No serious side effect occurred in the study, but pioglitazone use is associated with some risks in those using it for diabetes treatment. People taking pioglitazone for longer than a year have shown increased rates of bladder cancer. There is an increased risk of fractures of the upper arms, hands, and feet in female patients. The drug lowers blood sugar, but not enough to be a problem in people not taking other drugs that lower blood sugar. Pioglitazone can also cause fluid retention, worsening congestive heart failure. It can also cause mild weight gain, anemia, and sinus problems.
New research indicates that myocarditis, inflammation of the middle layer of the heart wall, occurs in about 3% of patients who begin taking clozapine (Clozaril). Researcher Kathlyn J. Ronaldson and colleagues recently published research to this effect in the journal Acta Psychiatrica Scandinavica. Many cases of myocarditis, which can be fatal, begin with fever. Other symptoms include rapid or abnormal heart rhythms, shortness of breath, fluid retention, and fatigue. Because the illness resembles a viral infection, it may be misdiagnosed.
In 2010 Ronaldson and colleagues reported in the Journal of Clinical Psychiatry that tachycardia (rapid resting heart rate) and elevated levels of a group of proteins knows as troponin in the blood are almost always present during the first 45 days of treatment in patients who develop myocarditis. The researchers found that the time to onset of myocarditis was 14 to 22 days in almost all cases. Eosinophilia (high levels of a certain type of white blood cell) may occur in the week after peak troponin levels, and high levels of the inflammatory protein CRP (above 100mg/L) occurred in 79% of cases.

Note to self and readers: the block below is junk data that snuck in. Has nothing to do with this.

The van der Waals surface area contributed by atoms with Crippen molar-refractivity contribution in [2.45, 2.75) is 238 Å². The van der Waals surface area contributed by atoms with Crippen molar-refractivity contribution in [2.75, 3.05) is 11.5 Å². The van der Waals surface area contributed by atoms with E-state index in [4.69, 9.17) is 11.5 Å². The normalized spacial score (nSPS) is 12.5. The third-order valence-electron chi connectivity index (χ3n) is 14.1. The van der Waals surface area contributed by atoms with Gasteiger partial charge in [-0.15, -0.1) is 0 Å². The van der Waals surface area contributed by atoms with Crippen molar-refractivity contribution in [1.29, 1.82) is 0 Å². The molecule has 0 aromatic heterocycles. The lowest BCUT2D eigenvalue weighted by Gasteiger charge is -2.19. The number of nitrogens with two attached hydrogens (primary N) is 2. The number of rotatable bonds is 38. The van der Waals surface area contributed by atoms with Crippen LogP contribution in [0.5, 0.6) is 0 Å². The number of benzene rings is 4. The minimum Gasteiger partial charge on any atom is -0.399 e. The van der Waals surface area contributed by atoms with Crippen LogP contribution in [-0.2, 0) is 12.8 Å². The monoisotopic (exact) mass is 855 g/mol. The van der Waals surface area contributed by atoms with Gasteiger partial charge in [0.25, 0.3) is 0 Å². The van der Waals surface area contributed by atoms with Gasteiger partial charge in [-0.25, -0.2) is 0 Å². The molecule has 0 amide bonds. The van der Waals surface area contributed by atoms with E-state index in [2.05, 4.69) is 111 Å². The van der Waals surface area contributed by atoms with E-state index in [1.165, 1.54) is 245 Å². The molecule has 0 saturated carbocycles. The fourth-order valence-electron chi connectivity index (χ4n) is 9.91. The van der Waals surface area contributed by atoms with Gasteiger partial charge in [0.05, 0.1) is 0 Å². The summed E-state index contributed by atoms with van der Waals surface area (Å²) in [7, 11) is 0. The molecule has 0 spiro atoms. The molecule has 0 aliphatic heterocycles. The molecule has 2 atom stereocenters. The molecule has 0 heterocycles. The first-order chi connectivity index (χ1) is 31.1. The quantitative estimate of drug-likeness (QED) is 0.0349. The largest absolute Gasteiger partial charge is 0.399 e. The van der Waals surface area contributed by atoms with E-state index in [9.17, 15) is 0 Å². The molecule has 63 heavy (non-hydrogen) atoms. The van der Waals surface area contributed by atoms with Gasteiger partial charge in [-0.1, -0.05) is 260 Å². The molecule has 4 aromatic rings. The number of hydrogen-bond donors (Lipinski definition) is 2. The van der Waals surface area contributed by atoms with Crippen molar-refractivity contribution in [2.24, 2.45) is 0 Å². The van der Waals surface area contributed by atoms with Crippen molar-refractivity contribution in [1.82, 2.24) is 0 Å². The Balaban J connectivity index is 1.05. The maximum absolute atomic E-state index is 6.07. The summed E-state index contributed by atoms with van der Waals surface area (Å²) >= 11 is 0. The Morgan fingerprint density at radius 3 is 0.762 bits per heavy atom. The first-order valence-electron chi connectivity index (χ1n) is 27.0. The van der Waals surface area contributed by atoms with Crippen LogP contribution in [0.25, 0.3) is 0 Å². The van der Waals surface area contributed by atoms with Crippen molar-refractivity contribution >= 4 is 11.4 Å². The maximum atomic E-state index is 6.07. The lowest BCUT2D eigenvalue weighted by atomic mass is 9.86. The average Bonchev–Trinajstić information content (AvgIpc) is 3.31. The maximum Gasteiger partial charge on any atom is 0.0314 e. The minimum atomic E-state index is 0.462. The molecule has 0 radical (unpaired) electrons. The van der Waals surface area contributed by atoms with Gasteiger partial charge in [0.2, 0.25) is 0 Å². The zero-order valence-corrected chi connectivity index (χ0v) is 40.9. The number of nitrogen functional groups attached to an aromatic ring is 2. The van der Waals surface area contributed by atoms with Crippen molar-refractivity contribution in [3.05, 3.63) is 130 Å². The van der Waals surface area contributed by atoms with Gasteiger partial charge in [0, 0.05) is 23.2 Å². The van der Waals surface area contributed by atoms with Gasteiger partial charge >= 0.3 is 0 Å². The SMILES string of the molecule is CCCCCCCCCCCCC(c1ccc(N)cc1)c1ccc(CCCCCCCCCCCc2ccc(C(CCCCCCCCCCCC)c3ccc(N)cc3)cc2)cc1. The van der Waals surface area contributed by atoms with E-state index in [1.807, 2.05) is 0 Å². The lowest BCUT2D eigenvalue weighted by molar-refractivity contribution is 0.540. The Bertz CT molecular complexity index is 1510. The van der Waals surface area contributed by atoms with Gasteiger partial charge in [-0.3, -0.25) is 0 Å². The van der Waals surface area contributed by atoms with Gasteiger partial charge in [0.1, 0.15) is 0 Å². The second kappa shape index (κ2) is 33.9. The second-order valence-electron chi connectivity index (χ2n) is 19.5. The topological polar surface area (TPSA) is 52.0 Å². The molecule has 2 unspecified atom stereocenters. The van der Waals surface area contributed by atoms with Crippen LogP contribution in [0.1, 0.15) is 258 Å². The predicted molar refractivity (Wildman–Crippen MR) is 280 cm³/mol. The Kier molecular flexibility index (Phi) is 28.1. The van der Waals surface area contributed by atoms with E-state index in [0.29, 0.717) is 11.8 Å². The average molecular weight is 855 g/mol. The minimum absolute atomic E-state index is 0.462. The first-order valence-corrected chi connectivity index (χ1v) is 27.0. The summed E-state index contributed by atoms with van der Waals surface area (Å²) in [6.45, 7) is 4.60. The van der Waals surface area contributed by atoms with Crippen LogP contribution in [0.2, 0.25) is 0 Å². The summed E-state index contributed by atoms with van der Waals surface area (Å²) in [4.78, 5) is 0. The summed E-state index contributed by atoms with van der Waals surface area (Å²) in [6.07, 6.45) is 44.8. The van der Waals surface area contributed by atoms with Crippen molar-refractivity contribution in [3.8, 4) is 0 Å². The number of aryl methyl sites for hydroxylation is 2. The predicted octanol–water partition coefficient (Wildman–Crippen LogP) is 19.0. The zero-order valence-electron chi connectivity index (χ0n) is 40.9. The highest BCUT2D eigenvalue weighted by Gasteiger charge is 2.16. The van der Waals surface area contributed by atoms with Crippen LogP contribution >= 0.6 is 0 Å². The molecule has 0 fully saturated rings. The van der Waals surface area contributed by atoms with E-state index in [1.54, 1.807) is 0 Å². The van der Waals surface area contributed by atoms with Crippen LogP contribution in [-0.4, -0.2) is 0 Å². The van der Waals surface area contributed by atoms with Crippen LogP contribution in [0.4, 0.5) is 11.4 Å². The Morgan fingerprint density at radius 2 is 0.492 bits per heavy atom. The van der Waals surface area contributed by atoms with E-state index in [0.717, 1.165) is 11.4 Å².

Ronaldson and colleagues suggest that patients who are prescribed clozapine be monitored for myocarditis during the first four weeks of treatment, particularly during the third week.
In a six-month study of Caucasian patients, normal variations in the gene that is responsible for brain-derived neurotrophic factor (BDNF) predicted whether patients would respond better to a selective serotonin reuptake inhibitor (SSRI) antidepressant versus a serotonin and norepinephrine reuptake inhibitor (SNRI) or a tricycle antidepressant. There are several common variants of the BDNF gene, depending on which types of amino acids appear in its coding—valine or methionine. Patients with the most common version, two valines (or Val66Val), responded better to SSRIs. About two-thirds of the population has this version of the gene, which functions most efficiently. The remaining third have at least one methionine in the BDNF gene. Patients with a Met variation responded better to SNRIs and tricyclic antidepressants.